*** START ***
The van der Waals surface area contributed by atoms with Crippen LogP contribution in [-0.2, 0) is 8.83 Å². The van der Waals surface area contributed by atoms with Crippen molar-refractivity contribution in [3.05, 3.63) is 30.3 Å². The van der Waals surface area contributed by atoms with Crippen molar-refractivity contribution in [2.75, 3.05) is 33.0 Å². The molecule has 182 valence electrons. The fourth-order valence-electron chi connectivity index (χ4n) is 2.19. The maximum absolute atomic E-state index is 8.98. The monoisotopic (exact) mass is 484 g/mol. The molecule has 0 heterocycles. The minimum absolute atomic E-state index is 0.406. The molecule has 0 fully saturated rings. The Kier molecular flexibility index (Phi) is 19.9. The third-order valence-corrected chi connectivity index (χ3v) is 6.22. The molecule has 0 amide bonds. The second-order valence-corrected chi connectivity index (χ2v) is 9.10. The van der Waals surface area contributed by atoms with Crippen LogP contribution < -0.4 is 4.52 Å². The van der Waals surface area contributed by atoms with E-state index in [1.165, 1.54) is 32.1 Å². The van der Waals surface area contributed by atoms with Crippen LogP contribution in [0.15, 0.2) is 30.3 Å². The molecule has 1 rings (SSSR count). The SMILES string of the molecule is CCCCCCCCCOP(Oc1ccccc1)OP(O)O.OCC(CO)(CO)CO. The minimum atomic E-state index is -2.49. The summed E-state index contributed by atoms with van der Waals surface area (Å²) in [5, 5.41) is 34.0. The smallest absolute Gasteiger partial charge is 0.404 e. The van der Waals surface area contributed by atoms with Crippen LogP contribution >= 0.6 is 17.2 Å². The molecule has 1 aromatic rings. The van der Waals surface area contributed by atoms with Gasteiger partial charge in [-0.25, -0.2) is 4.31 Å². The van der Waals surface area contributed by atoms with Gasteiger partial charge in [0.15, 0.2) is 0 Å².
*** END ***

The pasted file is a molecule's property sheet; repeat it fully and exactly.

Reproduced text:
The van der Waals surface area contributed by atoms with Crippen LogP contribution in [-0.2, 0) is 8.83 Å². The van der Waals surface area contributed by atoms with Crippen molar-refractivity contribution in [3.05, 3.63) is 30.3 Å². The van der Waals surface area contributed by atoms with Crippen molar-refractivity contribution in [2.75, 3.05) is 33.0 Å². The molecule has 182 valence electrons. The fourth-order valence-electron chi connectivity index (χ4n) is 2.19. The maximum absolute atomic E-state index is 8.98. The monoisotopic (exact) mass is 484 g/mol. The molecule has 0 heterocycles. The minimum absolute atomic E-state index is 0.406. The molecule has 0 fully saturated rings. The Kier molecular flexibility index (Phi) is 19.9. The third-order valence-corrected chi connectivity index (χ3v) is 6.22. The molecule has 0 amide bonds. The second-order valence-corrected chi connectivity index (χ2v) is 9.10. The van der Waals surface area contributed by atoms with Crippen LogP contribution < -0.4 is 4.52 Å². The van der Waals surface area contributed by atoms with E-state index in [1.165, 1.54) is 32.1 Å². The van der Waals surface area contributed by atoms with Crippen LogP contribution in [0.15, 0.2) is 30.3 Å². The molecule has 1 rings (SSSR count). The SMILES string of the molecule is CCCCCCCCCOP(Oc1ccccc1)OP(O)O.OCC(CO)(CO)CO. The minimum atomic E-state index is -2.49. The summed E-state index contributed by atoms with van der Waals surface area (Å²) in [5, 5.41) is 34.0. The smallest absolute Gasteiger partial charge is 0.404 e. The van der Waals surface area contributed by atoms with Crippen LogP contribution >= 0.6 is 17.2 Å². The molecule has 1 aromatic rings. The van der Waals surface area contributed by atoms with Gasteiger partial charge in [-0.25, -0.2) is 4.31 Å². The van der Waals surface area contributed by atoms with Gasteiger partial charge in [0.15, 0.2) is 0 Å².